Runner’s Choice is the other major running store in London, and it’s also downtown.  Due to clogged traffic, it would have been easier to head directly to National Sport but I seemed to be a driven man.  And a huge smile was adorning my face.  It was wonderfully silly to keep travelling between stores just to make sure I survived tomorrow.  So … Runner’s Choice.

Nobody home as I opened the door but eventually an unsmiling clerk came from the back.  No, they didn’t stock sweat bands anymore, except for one patterned pink one.  It didn’t even look like a sweat band to me, and although I love pink, I said no.

National Sport it is.  Another sweat band rack and this time I saw red, white and blue types festooned with some unidentifiable logo.  Sold!  Here’s to Wednesday’s dry eyes.

I marvel at my mind and take joy in watching it at work, with no judgment of the process.  It’s a marvelous instrument, just like yours.  And sometimes it has a mind of its own.

 

 

Go For The Waking Up

It’s likely that for much of my day I’m asleep, pulled by society’s values into a good/bad, right/wrong world.  And then there are moments when my mind floats free, when the peace descends and I see my neighbours with fresh and loving eyes.

On Wednesday evening I sat by my computer, waiting for a webinar called “Evolution Revolution: The Reality of Shared Unity”.  The talk by Patricia Albere was beamed out to nearly 200 people.  She invited us to join a community of souls across the world who would spend a year, each of us in our own homes, reaching out to each other, making a deep connection.  Patricia talks about “mutual awakening”, in which one person enters the consciousness of the other and the two experience being seen, in their essence, perhaps for the first time in their lives.

Through “Zoom” technology, we would see each other on our screens and do exercises which could lead to a deep sense of contact.  I could be looking into the eyes of a fellow from Afghanistan or a woman from New Zealand.  Can you imagine the possibilities?  Wow.

Another part of the program is presentations by spiritual teachers and Q&A sessions where we can all see each other.  Works for me.

As I watched the webinar on Wednesday, I felt a surge of “This is it” as in what I’ve been waiting for all my life.  I yearn for a deep connection with many other human beings – local as well as across the world.

I decided to sign up, and there was a financial incentive if I did it that evening.  But I thought about my cross-Canada bike ride this summer.  How could this transformational web program mesh with being on the road for seven hours each day?  What to do? Somewhere in the messages I’d received from the Evolutionary Collective (the organization Patricia created) was a phone number.  Minutes later I found it and dialled, not expecting that anyone would answer well into the evening.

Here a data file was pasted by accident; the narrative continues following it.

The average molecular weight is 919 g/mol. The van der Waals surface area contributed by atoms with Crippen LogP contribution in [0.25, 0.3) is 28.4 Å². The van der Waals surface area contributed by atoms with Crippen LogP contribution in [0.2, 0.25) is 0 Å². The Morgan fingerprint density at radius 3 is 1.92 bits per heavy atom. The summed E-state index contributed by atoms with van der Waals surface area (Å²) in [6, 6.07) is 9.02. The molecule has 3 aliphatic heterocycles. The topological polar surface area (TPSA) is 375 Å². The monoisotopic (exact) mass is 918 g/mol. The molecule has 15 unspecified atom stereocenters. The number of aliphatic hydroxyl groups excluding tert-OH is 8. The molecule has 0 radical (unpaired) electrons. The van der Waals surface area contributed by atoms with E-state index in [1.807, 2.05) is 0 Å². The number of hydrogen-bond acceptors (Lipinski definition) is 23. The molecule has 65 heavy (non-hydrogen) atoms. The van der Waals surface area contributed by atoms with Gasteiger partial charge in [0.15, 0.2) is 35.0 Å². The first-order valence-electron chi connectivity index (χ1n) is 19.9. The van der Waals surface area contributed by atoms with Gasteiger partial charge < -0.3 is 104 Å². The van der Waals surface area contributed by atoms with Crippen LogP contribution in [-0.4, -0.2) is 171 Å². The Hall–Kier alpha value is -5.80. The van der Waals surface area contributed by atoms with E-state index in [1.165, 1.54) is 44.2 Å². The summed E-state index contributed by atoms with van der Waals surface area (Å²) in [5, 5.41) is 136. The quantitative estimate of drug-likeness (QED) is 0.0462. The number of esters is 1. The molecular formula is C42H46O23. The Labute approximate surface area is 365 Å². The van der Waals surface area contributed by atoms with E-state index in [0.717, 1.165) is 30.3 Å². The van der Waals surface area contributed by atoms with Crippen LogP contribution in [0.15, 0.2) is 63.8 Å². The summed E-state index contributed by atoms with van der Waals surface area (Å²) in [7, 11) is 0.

Patricia answered!  How is that possible?  Well, I guess it’s very possible, since it happened.  She was excited about my bike ride and essentially said “Come on down.”  So I’m coming.

For the next year, I will be seeing human beings on my phone screen two or more times a week, and I really mean “seeing” them, as they in turn experience my essence.

And will I be able to transfer this sense of connection to nineteen other riders this summer?  I think so.

I’m 69. I don’t know how many more years I have on the planet.  All that time is really a huge bunch of moments.  I can’t think of a better way to have those moments break through into something totally new.

So Tired, So Happy

I told the Grade 5/6 kids at school yesterday that I planned on riding the elliptical for three hours today – 11:00 – 12:00, 12:30 – 1:30 and 2:00 – 3:00. I said I’d text “Jayne”, their teacher, to report on my progress.  Nice to have an audience.

Fifteen minutes before showtime, I was at the gym’s water fountain, ready to mix up my electrolyte drink.  I bent down to get the bag of powder from my backpack.  When I started to stand up, I schmucked my head on the corner of the fountain.  Woo.  Dizzy.  I was staggering a bit and a woman asked me if I was all right.  “Sort of.”

A few minutes later, adequately recovered, I began to laugh.  My great athletic day … off to an inauspicious start.

Once I had gathered my essential life forces, I put on t-shirt and shorts and texted Jayne.  In response, she shared how the kids laughed at my predicament.  I’d told them that I was fine.

The first hour, I went slow, in the spirit of a marathon rather than a sprint.  I told the crew afterwards that I was “pleasantly” tired, not an adverb I usually associate with fatigue.  The response from Cyberland?  “Go, Mr. Kerr, go!  You can do it.”  That felt good.  And I was proud of myself, schussing along at a moderate pace, keeping my heart rate under control.

Hour number two was far more of a grunt, and the breathing was heavy. Plus pain behind my right knee.  I waited to see if it would mellow, and five minutes later it did.  When the second 60 minutes were up, I felt “unpleasantly” tired, but happily still vertical.  Once the bod had returned to some version of normal, I texted Jayne and the kids, in advance of my 2:00 pm relaunch.  “What will happen if I’m completely pooped at 2:30?  I’ll do what comes naturally – I’ll think of you!”

And the response: “You can do it!!  They’re all cheering!”  I wasn’t so sure I could do it but you gotta go with what those young people say.

The third hour was a slog, but strangely and wonderfully, I didn’t once think of quitting.  Twenty-five young humans, and one older one, were cheering me on.  Around 2:45, I really needed the support.  Everything was slowing, except my heartbeat.  The breath was a gasp.  But lo and behold, 59 minutes turned into 60, and I’d done it!  The equivalent of 60 kilometres, 15 more than I had done before.  Yay!